Idlib’s fate hangs in the balance as Erdogan, Putin battle out negotiations - MEHMET ACET

Idlib’s fate hangs in the balance as Erdogan, Putin battle out negotiations

Many years ago, as I was chatting to a Turkish diplomat, he constructed a metaphor to describe how difficult it was to do business with the Russians: 

“First, they parcel out their own shares. Those are untouchable. They negotiate with the remaining share of the pie, and milk it for all they can.”

 Turkey’s strongest leverage in its “strenuous relations” with Russia is, the fact that President Recep Tayyip Erdogan is a “tough negotiator” who knows how to use his bargaining chips. 

On Thursday, Erdogan and his Russian counterpart Vladimir Putin came together in the Black sea resort town of Sochi once more for another critical meeting.

At the beginning of the talks, Putin made an opening statement: 

“Our talks with Erdogan are not always unproblematic. However, our establishments and institutions manage to find a compromise.” 

It was clear long before that one of the important topics of the agenda at the Sochi summit would be the Idlib crisis.

While Russian Defense Minister Sergey Lavrov was in New York for the UN meetings, he accused Turkey of not being able to differentiate between terrorists and innocents, adding that this would be further discussed in Sochi.

The truth of the matter is that the Russians see Idlib as “their share.” 

For this reason, in their “final scenarios,” they envisage an Idlib where Turkey’s presence is non-existent, and their actions reflect this notion.

Turkey managing to maintain its presence there (and its insistence on retaining it) is only due to the fact that it has paid a heavy price, incurred losses in terms of its martyrs, and, when necessary, has been able to show it means business (For example, it inflicted great losses on regime elements in Feb. 2020 when it launched attacks with its armed combat drones).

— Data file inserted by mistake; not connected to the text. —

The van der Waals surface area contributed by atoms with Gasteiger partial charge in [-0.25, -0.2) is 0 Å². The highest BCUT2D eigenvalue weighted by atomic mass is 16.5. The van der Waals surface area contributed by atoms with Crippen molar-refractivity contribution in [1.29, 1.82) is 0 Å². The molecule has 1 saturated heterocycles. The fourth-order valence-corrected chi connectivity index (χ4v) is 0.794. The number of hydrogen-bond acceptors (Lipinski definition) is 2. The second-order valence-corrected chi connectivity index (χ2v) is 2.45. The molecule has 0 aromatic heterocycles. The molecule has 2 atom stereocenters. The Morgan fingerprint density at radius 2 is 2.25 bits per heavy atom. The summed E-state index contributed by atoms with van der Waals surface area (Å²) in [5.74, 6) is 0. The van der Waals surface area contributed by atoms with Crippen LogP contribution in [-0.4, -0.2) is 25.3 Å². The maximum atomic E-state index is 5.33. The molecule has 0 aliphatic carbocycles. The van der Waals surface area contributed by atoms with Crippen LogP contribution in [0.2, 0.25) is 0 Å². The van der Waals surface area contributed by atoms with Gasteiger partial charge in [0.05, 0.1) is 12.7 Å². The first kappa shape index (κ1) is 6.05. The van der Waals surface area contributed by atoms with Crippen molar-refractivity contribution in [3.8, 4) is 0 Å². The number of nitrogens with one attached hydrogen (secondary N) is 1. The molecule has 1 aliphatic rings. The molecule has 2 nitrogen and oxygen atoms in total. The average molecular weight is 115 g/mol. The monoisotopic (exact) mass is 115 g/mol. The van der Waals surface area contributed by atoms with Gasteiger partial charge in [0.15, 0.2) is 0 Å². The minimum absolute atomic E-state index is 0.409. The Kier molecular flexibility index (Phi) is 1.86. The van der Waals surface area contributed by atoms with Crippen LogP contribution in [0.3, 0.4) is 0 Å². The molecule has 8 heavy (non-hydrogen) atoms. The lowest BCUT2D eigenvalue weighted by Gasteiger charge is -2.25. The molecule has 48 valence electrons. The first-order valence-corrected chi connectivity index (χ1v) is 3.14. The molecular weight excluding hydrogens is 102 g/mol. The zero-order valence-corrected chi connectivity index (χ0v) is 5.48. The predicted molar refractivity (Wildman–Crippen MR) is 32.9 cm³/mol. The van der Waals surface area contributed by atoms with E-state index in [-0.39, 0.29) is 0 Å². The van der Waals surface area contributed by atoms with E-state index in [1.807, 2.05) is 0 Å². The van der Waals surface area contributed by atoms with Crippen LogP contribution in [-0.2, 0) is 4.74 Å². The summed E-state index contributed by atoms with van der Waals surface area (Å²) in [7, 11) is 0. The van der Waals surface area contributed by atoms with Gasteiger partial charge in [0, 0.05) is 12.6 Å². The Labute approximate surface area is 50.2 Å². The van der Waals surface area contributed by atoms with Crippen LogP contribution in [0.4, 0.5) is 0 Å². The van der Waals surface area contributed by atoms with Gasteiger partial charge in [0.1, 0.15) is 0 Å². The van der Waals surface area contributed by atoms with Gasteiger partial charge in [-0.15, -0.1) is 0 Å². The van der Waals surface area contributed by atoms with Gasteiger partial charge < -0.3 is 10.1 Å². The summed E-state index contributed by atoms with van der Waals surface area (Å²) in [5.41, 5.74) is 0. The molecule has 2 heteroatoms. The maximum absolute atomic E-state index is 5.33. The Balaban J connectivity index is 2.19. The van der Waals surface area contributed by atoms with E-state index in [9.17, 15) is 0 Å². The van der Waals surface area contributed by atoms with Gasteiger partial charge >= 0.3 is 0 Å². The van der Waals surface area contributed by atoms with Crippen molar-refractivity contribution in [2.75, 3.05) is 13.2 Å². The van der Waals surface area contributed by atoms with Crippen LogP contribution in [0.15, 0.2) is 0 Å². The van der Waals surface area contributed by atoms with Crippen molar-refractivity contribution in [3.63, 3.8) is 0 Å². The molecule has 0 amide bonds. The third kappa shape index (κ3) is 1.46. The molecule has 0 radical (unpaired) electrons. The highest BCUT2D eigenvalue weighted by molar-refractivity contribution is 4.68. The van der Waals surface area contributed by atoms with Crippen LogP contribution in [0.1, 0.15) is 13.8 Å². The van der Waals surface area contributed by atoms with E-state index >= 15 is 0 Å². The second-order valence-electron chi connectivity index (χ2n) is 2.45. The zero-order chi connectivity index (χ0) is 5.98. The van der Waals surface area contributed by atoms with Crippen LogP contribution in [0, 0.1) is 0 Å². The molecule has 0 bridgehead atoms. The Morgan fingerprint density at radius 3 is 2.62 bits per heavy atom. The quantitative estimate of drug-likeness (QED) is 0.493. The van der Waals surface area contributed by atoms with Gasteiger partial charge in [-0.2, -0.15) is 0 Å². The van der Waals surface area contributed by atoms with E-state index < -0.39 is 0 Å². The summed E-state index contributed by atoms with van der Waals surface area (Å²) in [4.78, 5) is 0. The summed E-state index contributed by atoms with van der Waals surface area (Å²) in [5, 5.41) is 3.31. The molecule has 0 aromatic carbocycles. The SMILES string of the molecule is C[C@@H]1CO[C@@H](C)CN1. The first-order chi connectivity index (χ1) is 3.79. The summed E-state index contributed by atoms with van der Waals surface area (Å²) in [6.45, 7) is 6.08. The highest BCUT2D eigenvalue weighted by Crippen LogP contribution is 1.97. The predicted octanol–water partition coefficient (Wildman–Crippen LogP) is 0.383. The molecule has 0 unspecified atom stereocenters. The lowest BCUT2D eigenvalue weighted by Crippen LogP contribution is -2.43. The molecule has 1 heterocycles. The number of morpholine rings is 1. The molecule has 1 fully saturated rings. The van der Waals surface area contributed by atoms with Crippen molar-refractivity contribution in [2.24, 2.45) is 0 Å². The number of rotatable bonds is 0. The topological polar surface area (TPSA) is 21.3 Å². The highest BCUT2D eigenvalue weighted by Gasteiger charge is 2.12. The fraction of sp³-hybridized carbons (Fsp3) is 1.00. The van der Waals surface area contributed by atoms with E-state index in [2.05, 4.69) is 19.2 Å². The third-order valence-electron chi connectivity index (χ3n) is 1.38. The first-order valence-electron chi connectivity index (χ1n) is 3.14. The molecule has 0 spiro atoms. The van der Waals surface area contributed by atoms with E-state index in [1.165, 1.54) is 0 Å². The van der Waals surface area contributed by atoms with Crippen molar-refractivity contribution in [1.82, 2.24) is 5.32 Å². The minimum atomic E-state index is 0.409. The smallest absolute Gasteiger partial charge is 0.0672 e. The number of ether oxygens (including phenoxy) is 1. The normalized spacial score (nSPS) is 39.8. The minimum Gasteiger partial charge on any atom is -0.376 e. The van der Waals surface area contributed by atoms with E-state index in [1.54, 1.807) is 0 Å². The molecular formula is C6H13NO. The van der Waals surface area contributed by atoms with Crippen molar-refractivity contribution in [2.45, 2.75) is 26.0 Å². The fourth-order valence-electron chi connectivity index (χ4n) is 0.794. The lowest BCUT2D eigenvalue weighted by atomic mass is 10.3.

Lavrov blames Turkey of not being able to tell apart the terrorists from one another, when this accusation is in fact nothing more than rhetoric.

As everyone is well aware, the Russians have targeted groups considered moderate opposition far more than recognized groups, known as "terrorists", since September 2015, when they officially entered the Syrian war.

 To add insult to injury, it is no secret how Russian jets and regime elements mercilessly launched strikes on schools, hospitals and market places buzzing with civilians.

If we take the statements made at the beginning of Monday’s meeting as reference, it seems that Putin is not very keen on negotiating when it comes to Syria.  

In his statements, Putin mentioned that with the launch of TurkStream, unlike the precarious period in the natural gas market in Europe, Turkey felt safe. 

He touched upon the boost in bilateral trade volume. He spoke of the cooperation in Azerbaijan’s Karabakh, but he neglected to mention Syria.

We can talk of two possibilities when it comes to interpreting Putin’s intentions:

1. He could have done it because he really didn’t want Syria and Idlib to become the main topics of this meeting.

2. However, if results on other matters pan out in favor of his own country,  he might be willing to negotiate, within certain margins, when it comes to the Idlib dossier.


If we once more consider statements made at the beginning of the talks, it seems that Syria is on the top of Erdogan’s agenda.

“I especially believe that there are great benefits in our sustaining Turkish-Russian relations, which are by getting stronger day by day. The steps we take together regarding Syria are of great importance. Peace there also depends on the relations between Turkey and Russia,” Erdogan said.

The media, television programs are all discussing how the Sochi summit will pan out in terms of Idlib. 

However, it is highly probable that some unfulfilled Russian promises were brought up by Erdogan in this meeting.

We can discern this from the statements made to Bloomberg by a top-level Turkish official before the summit. 

Let’s take a short trip down memory lane: In October 2019, Turkey, which liberated the region between Ras al-Ayn and Tal Abyad in the east of the Euphrates with an operation, first conducted negotiations and reached agreements with the U.S. and then with Russia.

According to those agreements reached with both Russia and the U.S., the YPG terror group would withdraw 30 km away from the Turkish border.

However, this did not transpire. 

In other words, the Russians failed to keep their promise.

The Turkish official who spoke to Bloomberg stated that Erdogan would remind Putin of the YPG article in that agreement.

According to that agreement, with the withdrawal of the U.S., Russia became the guarantor of regions such as Manbij and Tal Rifat, from which the YPG would withdraw.

Well, did the PKK’s Syria branch, the YPG, withdraw from these regions?

No, it did not. 

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